Today, neither the Orthodox Presbyterian Church nor the Presbyterian Church in America bear their first chosen names. Different as the two denominations are, the reasons for their name changes and even their slates of rejected names are quite similar. And the names—those chosen and those passed over—say a good bit about the aspirations and outlooks of the two churches at the tumultuous times of their formation.
The OPC formed on June 11, 1936 when 34 ministers, 17 ruling elders, and 79 laymen met in Philadelphia to constitute the new church as the Presbyterian Church of America. This founding few left the Presbyterian Church in the United States of America (PCUSA), the rapidly-liberalizing Northern mainline church, with their leader J. Gresham Machen, whose 1935 conviction was upheld by the 1936 PCUSA General Assembly. Among Machen’s crimes (besides being irritatingly effective at pointing out the PCUSA’s slide into unbelief) was his role in an independent missions board meant to support only orthodox missionaries.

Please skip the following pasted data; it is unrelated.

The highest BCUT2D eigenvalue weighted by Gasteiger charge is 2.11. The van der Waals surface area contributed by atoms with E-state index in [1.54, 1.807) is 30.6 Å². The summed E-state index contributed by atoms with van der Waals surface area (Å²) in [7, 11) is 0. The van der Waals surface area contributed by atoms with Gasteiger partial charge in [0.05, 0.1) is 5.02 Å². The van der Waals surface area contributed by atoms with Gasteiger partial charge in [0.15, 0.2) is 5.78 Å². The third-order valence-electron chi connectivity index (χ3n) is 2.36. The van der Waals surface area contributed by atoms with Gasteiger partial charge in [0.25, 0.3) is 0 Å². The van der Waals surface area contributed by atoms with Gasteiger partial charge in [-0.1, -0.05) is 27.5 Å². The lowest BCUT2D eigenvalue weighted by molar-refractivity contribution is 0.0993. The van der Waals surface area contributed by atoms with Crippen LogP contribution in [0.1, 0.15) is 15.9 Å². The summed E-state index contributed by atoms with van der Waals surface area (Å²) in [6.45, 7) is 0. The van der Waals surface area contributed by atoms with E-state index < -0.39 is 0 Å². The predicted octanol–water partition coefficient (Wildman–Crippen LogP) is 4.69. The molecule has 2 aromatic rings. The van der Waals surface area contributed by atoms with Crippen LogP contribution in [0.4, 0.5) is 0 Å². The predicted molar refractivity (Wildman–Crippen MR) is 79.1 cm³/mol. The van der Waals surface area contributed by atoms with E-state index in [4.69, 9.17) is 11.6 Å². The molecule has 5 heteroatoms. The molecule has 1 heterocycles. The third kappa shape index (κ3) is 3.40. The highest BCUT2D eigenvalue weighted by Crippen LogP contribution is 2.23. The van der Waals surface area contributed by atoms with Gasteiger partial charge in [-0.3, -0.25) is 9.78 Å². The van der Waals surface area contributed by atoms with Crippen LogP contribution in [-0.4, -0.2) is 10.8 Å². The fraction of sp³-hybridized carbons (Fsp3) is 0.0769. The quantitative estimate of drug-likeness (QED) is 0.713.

Though the number of “orthodox” ministers and churches that left the PCUSA with Machen was small, their vision and hopes were large, thus the OPC’s first chosen name was the Presbyterian Church of America.
The fledgling assembly (whose full number would have fit into two or three buses) proclaimed in their Act of Association:
In order to continue what we believe to be the true spiritual succession of the Presbyterian Church in the U.S.A., which we hold to have been abandoned by the present organization of that body, and to make clear to all the world that we have no connection with the organization bearing that name…do hereby associate ourselves together with all Christian people who do and will adhere to us, in a body to be known and styled as the Presbyterian Church of America.
Was the “of” chosen because of some fancy that the eventual OPC was in fact the Only Presbyterian Church for the USA? Probably not, but it must indicate…something. Maybe it was chosen to be as close to their progenitor’s name as possible while still providing differentiation.
Brad Isbell | “What’s In A Denominational Name?” | April 11, 2023
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